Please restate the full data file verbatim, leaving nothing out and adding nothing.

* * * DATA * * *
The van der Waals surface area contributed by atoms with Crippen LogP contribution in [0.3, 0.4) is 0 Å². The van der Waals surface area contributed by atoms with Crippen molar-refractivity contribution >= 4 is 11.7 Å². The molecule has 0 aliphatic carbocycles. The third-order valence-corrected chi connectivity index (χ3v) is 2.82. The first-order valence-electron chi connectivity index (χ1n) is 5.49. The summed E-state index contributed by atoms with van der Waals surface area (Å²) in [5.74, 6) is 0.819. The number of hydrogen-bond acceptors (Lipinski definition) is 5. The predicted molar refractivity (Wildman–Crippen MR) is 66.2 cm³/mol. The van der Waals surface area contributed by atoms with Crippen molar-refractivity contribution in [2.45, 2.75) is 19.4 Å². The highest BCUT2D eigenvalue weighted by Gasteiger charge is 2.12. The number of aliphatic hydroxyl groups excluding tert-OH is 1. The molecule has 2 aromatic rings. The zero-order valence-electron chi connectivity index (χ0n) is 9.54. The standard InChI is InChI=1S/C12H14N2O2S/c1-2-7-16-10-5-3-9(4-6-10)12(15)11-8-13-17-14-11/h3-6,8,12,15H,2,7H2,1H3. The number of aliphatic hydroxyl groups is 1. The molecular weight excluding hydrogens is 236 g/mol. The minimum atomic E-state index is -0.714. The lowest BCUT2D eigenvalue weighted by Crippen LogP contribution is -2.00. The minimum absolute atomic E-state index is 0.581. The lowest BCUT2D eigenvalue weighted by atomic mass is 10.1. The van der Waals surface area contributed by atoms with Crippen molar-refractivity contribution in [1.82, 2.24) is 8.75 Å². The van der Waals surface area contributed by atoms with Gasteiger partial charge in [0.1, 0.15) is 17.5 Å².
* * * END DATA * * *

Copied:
The van der Waals surface area contributed by atoms with Crippen LogP contribution in [0.3, 0.4) is 0 Å². The van der Waals surface area contributed by atoms with Crippen molar-refractivity contribution >= 4 is 11.7 Å². The molecule has 0 aliphatic carbocycles. The third-order valence-corrected chi connectivity index (χ3v) is 2.82. The first-order valence-electron chi connectivity index (χ1n) is 5.49. The summed E-state index contributed by atoms with van der Waals surface area (Å²) in [5.74, 6) is 0.819. The number of hydrogen-bond acceptors (Lipinski definition) is 5. The predicted molar refractivity (Wildman–Crippen MR) is 66.2 cm³/mol. The van der Waals surface area contributed by atoms with Crippen molar-refractivity contribution in [2.45, 2.75) is 19.4 Å². The highest BCUT2D eigenvalue weighted by Gasteiger charge is 2.12. The number of aliphatic hydroxyl groups excluding tert-OH is 1. The molecule has 2 aromatic rings. The zero-order valence-electron chi connectivity index (χ0n) is 9.54. The standard InChI is InChI=1S/C12H14N2O2S/c1-2-7-16-10-5-3-9(4-6-10)12(15)11-8-13-17-14-11/h3-6,8,12,15H,2,7H2,1H3. The number of aliphatic hydroxyl groups is 1. The molecular weight excluding hydrogens is 236 g/mol. The minimum atomic E-state index is -0.714. The lowest BCUT2D eigenvalue weighted by Crippen LogP contribution is -2.00. The minimum absolute atomic E-state index is 0.581. The lowest BCUT2D eigenvalue weighted by atomic mass is 10.1. The van der Waals surface area contributed by atoms with Crippen molar-refractivity contribution in [1.82, 2.24) is 8.75 Å². The van der Waals surface area contributed by atoms with Gasteiger partial charge in [0.1, 0.15) is 17.5 Å².